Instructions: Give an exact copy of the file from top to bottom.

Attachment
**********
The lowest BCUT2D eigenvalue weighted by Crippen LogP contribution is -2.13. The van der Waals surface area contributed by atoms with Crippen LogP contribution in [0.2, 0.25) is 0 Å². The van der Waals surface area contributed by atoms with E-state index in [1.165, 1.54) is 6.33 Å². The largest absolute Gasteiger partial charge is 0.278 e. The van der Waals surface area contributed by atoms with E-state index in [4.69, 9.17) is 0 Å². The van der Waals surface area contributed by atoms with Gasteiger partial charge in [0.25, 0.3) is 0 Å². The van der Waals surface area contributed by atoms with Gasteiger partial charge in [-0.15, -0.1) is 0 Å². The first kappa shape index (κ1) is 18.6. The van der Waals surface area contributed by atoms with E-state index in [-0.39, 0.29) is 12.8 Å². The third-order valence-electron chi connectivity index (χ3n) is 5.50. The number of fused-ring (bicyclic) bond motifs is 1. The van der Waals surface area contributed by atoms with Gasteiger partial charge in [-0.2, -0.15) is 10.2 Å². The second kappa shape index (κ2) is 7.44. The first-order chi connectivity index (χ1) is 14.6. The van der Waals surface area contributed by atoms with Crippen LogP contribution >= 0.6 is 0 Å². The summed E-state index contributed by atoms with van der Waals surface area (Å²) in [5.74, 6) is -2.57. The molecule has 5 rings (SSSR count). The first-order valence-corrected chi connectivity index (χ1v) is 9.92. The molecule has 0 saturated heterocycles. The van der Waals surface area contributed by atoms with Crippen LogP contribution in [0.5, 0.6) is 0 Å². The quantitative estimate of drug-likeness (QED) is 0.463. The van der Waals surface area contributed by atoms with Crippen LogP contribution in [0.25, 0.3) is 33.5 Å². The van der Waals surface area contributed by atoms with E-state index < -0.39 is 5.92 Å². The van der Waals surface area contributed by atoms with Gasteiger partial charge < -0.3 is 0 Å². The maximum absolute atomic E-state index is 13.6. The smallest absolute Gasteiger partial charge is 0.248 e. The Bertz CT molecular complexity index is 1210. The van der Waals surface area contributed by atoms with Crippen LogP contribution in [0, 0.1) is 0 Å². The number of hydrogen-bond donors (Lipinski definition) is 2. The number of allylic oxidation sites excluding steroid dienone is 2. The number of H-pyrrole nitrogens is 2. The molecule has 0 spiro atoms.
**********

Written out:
The lowest BCUT2D eigenvalue weighted by Crippen LogP contribution is -2.13. The van der Waals surface area contributed by atoms with Crippen LogP contribution in [0.2, 0.25) is 0 Å². The van der Waals surface area contributed by atoms with E-state index in [1.165, 1.54) is 6.33 Å². The largest absolute Gasteiger partial charge is 0.278 e. The van der Waals surface area contributed by atoms with E-state index in [4.69, 9.17) is 0 Å². The van der Waals surface area contributed by atoms with Gasteiger partial charge in [0.25, 0.3) is 0 Å². The van der Waals surface area contributed by atoms with Gasteiger partial charge in [-0.15, -0.1) is 0 Å². The first kappa shape index (κ1) is 18.6. The van der Waals surface area contributed by atoms with E-state index in [-0.39, 0.29) is 12.8 Å². The third-order valence-electron chi connectivity index (χ3n) is 5.50. The number of fused-ring (bicyclic) bond motifs is 1. The van der Waals surface area contributed by atoms with Gasteiger partial charge in [-0.2, -0.15) is 10.2 Å². The second kappa shape index (κ2) is 7.44. The first-order chi connectivity index (χ1) is 14.6. The van der Waals surface area contributed by atoms with Crippen LogP contribution >= 0.6 is 0 Å². The summed E-state index contributed by atoms with van der Waals surface area (Å²) in [5.74, 6) is -2.57. The molecule has 5 rings (SSSR count). The first-order valence-corrected chi connectivity index (χ1v) is 9.92. The molecule has 0 saturated heterocycles. The van der Waals surface area contributed by atoms with Crippen LogP contribution in [0.5, 0.6) is 0 Å². The quantitative estimate of drug-likeness (QED) is 0.463. The van der Waals surface area contributed by atoms with Crippen LogP contribution in [0.25, 0.3) is 33.5 Å². The van der Waals surface area contributed by atoms with E-state index < -0.39 is 5.92 Å². The van der Waals surface area contributed by atoms with Gasteiger partial charge < -0.3 is 0 Å². The maximum absolute atomic E-state index is 13.6. The smallest absolute Gasteiger partial charge is 0.248 e. The Bertz CT molecular complexity index is 1210. The van der Waals surface area contributed by atoms with Crippen LogP contribution in [0, 0.1) is 0 Å². The number of hydrogen-bond donors (Lipinski definition) is 2. The number of allylic oxidation sites excluding steroid dienone is 2. The number of H-pyrrole nitrogens is 2. The molecule has 0 spiro atoms.